The Sugar Bowl. The Fiesta Bowl. The Final Four. Orange ya glad we dropped 70 on Clemson?

All of these are proud moments in the history of West Virginia University sports. From 2006 to 2012, the WVU Football and Basketball teams were perennial top 25 teams, always in the mix for a conference and even a national championship.


Then, in a flash, it all changed.

In October 2012, West Virginia University president Jim Clements announced that the school would be buying over 40 properties in the Sunnyside area, and many students living in the area would need to start searching for new places to live immediately.


One of these places was Mutts.


A local bar in Morgantown, Mutts had a longstanding history of being a great hangout spot. Featuring cheap beer, free pool, and a deck, it was a staple to student life at WVU. Students poured into Mutts every night of the week to get drunk, meet girls, and live the WVU lifestyle.


The West Virginia University football team had just come off a stunning victory at Texas and climbed to the number 5 spot in the national rankings over the weekend when the announcement was made the Mutts was to be closed. ESPN analysts were praising the high-powered offense the Dana, Geno, and Tavon were orchestrating. Their next game was against the inferior Texas Tech, a team the mountaineers were projected to decimate by double digits.


They lost by 35.


It didn’t end there, either. The mountaineer’s proceeded to lose their next four games and drop themselves into the lowly Pinstripe Bowl, getting blown out there, too.


On the basketball court, the mountaineer’s were expecting big things. They were coming off a tough loss in the last season’s NCAA Tournament game against Gonzaga, but were slated to start the season against the same Gonzaga team. It was to be a close game, experts said.


It wasn’t.


WVU was run off the court, losing by 34 points, in what would turn out to be a preview of the entire 2012-2013 season. The team finished the year at 13-19, the first sub .500 season for mountaineer hoops since 2003 and coach Huggins worst season since 1985.


The 2013 season was seen as a rebuilding year for the football team, but expectations were still high. WVU was expected to visit at the very least a lower tier bowl game. With the year winding down, the mountaineer’s needed to win two games to make a record 12th straight bowl game. The games were against struggling Iowa State and a Kansas team that hadn’t won a conference game in their last 27 tries, dating back to the 2010 season.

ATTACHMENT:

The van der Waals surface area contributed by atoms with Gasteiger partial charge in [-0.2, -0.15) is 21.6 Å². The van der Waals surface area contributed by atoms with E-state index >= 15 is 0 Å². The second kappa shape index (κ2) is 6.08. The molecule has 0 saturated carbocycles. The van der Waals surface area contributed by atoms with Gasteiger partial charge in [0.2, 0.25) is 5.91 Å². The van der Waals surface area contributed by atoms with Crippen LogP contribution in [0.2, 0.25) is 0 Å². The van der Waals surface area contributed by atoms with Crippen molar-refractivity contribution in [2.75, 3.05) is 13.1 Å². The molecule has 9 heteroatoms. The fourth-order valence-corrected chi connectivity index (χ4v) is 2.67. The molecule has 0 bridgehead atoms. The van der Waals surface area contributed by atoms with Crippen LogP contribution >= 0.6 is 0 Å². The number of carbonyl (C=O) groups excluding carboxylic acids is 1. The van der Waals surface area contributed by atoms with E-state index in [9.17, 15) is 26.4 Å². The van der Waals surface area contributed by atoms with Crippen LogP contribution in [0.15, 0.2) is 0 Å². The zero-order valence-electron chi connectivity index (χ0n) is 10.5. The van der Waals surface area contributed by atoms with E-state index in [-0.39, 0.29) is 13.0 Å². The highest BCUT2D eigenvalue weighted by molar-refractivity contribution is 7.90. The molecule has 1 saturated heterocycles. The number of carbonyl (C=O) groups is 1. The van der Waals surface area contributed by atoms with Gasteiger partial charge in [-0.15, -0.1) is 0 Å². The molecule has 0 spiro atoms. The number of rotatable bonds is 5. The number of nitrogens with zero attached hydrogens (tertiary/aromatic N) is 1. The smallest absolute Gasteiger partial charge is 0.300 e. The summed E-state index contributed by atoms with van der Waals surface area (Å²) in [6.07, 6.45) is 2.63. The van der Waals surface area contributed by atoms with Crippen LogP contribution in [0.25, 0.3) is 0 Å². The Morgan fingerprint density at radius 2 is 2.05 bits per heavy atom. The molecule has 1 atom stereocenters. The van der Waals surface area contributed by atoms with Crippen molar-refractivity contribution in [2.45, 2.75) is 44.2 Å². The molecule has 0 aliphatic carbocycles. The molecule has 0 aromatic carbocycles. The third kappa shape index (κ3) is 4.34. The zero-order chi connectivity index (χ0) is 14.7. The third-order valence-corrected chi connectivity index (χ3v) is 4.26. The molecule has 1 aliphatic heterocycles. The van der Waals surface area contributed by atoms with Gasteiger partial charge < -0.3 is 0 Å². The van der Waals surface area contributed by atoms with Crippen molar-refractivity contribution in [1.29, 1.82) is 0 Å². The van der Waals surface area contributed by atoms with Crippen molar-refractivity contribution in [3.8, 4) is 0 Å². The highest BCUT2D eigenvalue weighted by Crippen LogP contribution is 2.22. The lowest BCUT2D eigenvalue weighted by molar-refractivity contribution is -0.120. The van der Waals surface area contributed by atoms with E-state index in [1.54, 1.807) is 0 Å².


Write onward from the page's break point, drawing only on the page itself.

The team lost both games.


It was the #MuttsCurse.


West Virginia University basketball was poised for a bounce back year in 2013. After starting conference play hot, the team proceeded to lose seven of their last ten and fall off of the NCAA Tournament bubble.

Just a few days after the final game was played (a loss to Georgetown in the NIT,) Eron Harris, the standout sophomore sharp-shooter who led the team in 3-point percentage and was second in scoring, announced that he would be transferring away from WVU, even though every player would be returning next season.


The #MuttsCurse strikes again.


Mutts was closed late in the 2012 fall semester. Since then, the WVU football and basketball teams have gone a combined 36-49.


This is not a coincidence.


Mutts was not only a bar, but was a way of life.


When that life was taken, so was the life of mountaineer athletics.

RIP Sunnyside.

RIP Mutts.









    Today in my media writing class, we were given an assignment to go out and watch something of our choice for 30 minutes, return back, and then write a short piece describing the scene before class ended. I gave it my best shot.


 Any living creature has a hard time adapting to a new environment. From bird to bear, hyena to human- all things feel uneasy in an unfamiliar place. As I sat down to decide on my scene idea, a family of four was sat next to me. Just as any species, the family appeared to be struggling to adapt.

     They were a typical American “modern family,” with a mom surveying the environment with tiger like focus, the father staring aimlessly into his lap, the son playing his new-fangled game machine, and the daughter, the prospective student, taking selfies while donning her West Virginia University “here’s where I’m from and here’s what I want to do with my life” name tag. They had yet to speak to each other.

       As time went on, the daughter started talking. She was wondering what time they were going to be home this evening, for she had a lacrosse game to attend. The mother immediately shot her a look of motherly disgust and dismissed the question.

       Continuing my survey, the mother seemed to catch on. Every time she would say something, she would immediately look to see if I was writing. The tiger- the ultimate protector- felt threatened by a mere pen and paper.

     The family got up and left me a few minutes later. It is amazing to me how people yearn for friendship, for acceptance, for normalcy- yet will go to great lengths to separate themselves from it.